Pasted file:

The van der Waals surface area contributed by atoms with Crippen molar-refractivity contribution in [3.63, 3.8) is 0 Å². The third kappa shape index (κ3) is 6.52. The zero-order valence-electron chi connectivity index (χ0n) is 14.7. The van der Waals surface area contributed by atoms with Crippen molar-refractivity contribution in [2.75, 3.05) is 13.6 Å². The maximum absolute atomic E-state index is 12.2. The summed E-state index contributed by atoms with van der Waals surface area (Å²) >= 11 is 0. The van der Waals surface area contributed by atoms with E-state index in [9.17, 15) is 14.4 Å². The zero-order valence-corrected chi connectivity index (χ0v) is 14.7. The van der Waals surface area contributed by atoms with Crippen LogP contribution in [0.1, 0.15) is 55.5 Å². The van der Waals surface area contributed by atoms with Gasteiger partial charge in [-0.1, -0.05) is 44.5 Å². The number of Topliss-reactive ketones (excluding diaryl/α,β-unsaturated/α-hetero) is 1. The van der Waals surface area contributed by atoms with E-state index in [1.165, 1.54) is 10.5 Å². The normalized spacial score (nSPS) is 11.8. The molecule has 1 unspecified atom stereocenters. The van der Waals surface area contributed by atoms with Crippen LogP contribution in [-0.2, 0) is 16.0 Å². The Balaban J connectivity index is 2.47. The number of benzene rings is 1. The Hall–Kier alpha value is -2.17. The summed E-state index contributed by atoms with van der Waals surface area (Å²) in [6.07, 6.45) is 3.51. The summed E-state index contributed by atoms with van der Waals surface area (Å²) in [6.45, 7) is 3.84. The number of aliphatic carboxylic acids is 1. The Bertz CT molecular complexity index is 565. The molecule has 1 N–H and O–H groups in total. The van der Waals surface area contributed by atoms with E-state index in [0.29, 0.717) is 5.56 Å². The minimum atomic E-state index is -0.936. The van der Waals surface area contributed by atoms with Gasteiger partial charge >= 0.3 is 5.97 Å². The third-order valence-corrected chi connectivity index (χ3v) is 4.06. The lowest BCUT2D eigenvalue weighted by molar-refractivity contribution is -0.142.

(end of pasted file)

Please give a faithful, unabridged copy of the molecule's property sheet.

The van der Waals surface area contributed by atoms with Crippen molar-refractivity contribution in [3.63, 3.8) is 0 Å². The third kappa shape index (κ3) is 6.52. The zero-order valence-electron chi connectivity index (χ0n) is 14.7. The van der Waals surface area contributed by atoms with Crippen molar-refractivity contribution in [2.75, 3.05) is 13.6 Å². The maximum absolute atomic E-state index is 12.2. The summed E-state index contributed by atoms with van der Waals surface area (Å²) >= 11 is 0. The van der Waals surface area contributed by atoms with E-state index in [9.17, 15) is 14.4 Å². The zero-order valence-corrected chi connectivity index (χ0v) is 14.7. The van der Waals surface area contributed by atoms with Crippen LogP contribution in [0.1, 0.15) is 55.5 Å². The van der Waals surface area contributed by atoms with Gasteiger partial charge in [-0.1, -0.05) is 44.5 Å². The number of Topliss-reactive ketones (excluding diaryl/α,β-unsaturated/α-hetero) is 1. The van der Waals surface area contributed by atoms with E-state index in [1.165, 1.54) is 10.5 Å². The normalized spacial score (nSPS) is 11.8. The molecule has 1 unspecified atom stereocenters. The van der Waals surface area contributed by atoms with Crippen LogP contribution in [-0.2, 0) is 16.0 Å². The Balaban J connectivity index is 2.47. The number of benzene rings is 1. The Hall–Kier alpha value is -2.17. The summed E-state index contributed by atoms with van der Waals surface area (Å²) in [6.07, 6.45) is 3.51. The summed E-state index contributed by atoms with van der Waals surface area (Å²) in [6.45, 7) is 3.84. The number of aliphatic carboxylic acids is 1. The Bertz CT molecular complexity index is 565. The molecule has 1 N–H and O–H groups in total. The van der Waals surface area contributed by atoms with E-state index in [0.29, 0.717) is 5.56 Å². The minimum atomic E-state index is -0.936. The van der Waals surface area contributed by atoms with Gasteiger partial charge >= 0.3 is 5.97 Å². The third-order valence-corrected chi connectivity index (χ3v) is 4.06. The lowest BCUT2D eigenvalue weighted by molar-refractivity contribution is -0.142.